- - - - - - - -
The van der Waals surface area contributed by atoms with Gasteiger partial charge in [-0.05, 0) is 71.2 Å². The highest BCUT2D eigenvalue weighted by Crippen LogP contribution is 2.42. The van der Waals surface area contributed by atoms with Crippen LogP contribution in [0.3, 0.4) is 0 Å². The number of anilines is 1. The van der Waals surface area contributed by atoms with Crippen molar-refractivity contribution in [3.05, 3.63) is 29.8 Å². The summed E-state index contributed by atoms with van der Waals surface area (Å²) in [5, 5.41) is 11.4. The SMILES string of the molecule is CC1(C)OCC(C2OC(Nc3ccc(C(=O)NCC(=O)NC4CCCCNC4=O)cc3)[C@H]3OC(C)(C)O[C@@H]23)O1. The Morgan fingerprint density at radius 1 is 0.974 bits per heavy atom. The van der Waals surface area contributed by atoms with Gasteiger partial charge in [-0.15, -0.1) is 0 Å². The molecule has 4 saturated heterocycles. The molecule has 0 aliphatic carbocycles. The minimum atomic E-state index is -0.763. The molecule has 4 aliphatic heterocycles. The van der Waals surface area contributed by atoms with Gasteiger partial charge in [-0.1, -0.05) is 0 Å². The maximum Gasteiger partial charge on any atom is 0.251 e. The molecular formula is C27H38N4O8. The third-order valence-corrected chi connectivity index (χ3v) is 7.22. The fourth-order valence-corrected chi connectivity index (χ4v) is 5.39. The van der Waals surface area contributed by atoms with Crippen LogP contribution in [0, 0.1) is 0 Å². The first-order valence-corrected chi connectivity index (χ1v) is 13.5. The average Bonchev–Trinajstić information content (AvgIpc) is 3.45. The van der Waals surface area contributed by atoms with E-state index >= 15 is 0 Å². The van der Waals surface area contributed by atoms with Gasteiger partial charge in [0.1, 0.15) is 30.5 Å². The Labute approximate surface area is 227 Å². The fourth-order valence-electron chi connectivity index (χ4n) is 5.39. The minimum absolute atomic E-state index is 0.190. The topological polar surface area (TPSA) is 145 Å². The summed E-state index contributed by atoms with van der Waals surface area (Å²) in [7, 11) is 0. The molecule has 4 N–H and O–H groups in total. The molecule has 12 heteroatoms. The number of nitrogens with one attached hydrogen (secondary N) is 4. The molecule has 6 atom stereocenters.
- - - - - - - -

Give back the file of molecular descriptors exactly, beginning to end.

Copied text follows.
The van der Waals surface area contributed by atoms with Gasteiger partial charge in [-0.05, 0) is 71.2 Å². The highest BCUT2D eigenvalue weighted by Crippen LogP contribution is 2.42. The van der Waals surface area contributed by atoms with Crippen LogP contribution in [0.3, 0.4) is 0 Å². The number of anilines is 1. The van der Waals surface area contributed by atoms with Crippen molar-refractivity contribution in [3.05, 3.63) is 29.8 Å². The summed E-state index contributed by atoms with van der Waals surface area (Å²) in [5, 5.41) is 11.4. The SMILES string of the molecule is CC1(C)OCC(C2OC(Nc3ccc(C(=O)NCC(=O)NC4CCCCNC4=O)cc3)[C@H]3OC(C)(C)O[C@@H]23)O1. The Morgan fingerprint density at radius 1 is 0.974 bits per heavy atom. The van der Waals surface area contributed by atoms with Gasteiger partial charge in [-0.15, -0.1) is 0 Å². The molecule has 4 saturated heterocycles. The molecule has 0 aliphatic carbocycles. The minimum atomic E-state index is -0.763. The molecule has 4 aliphatic heterocycles. The van der Waals surface area contributed by atoms with Gasteiger partial charge in [-0.1, -0.05) is 0 Å². The maximum Gasteiger partial charge on any atom is 0.251 e. The molecular formula is C27H38N4O8. The third-order valence-corrected chi connectivity index (χ3v) is 7.22. The fourth-order valence-corrected chi connectivity index (χ4v) is 5.39. The van der Waals surface area contributed by atoms with Crippen LogP contribution in [0, 0.1) is 0 Å². The first-order valence-corrected chi connectivity index (χ1v) is 13.5. The average Bonchev–Trinajstić information content (AvgIpc) is 3.45. The van der Waals surface area contributed by atoms with E-state index >= 15 is 0 Å². The van der Waals surface area contributed by atoms with Gasteiger partial charge in [0.1, 0.15) is 30.5 Å². The Labute approximate surface area is 227 Å². The fourth-order valence-electron chi connectivity index (χ4n) is 5.39. The minimum absolute atomic E-state index is 0.190. The topological polar surface area (TPSA) is 145 Å². The summed E-state index contributed by atoms with van der Waals surface area (Å²) in [7, 11) is 0. The molecule has 4 N–H and O–H groups in total. The molecule has 12 heteroatoms. The number of nitrogens with one attached hydrogen (secondary N) is 4. The molecule has 6 atom stereocenters.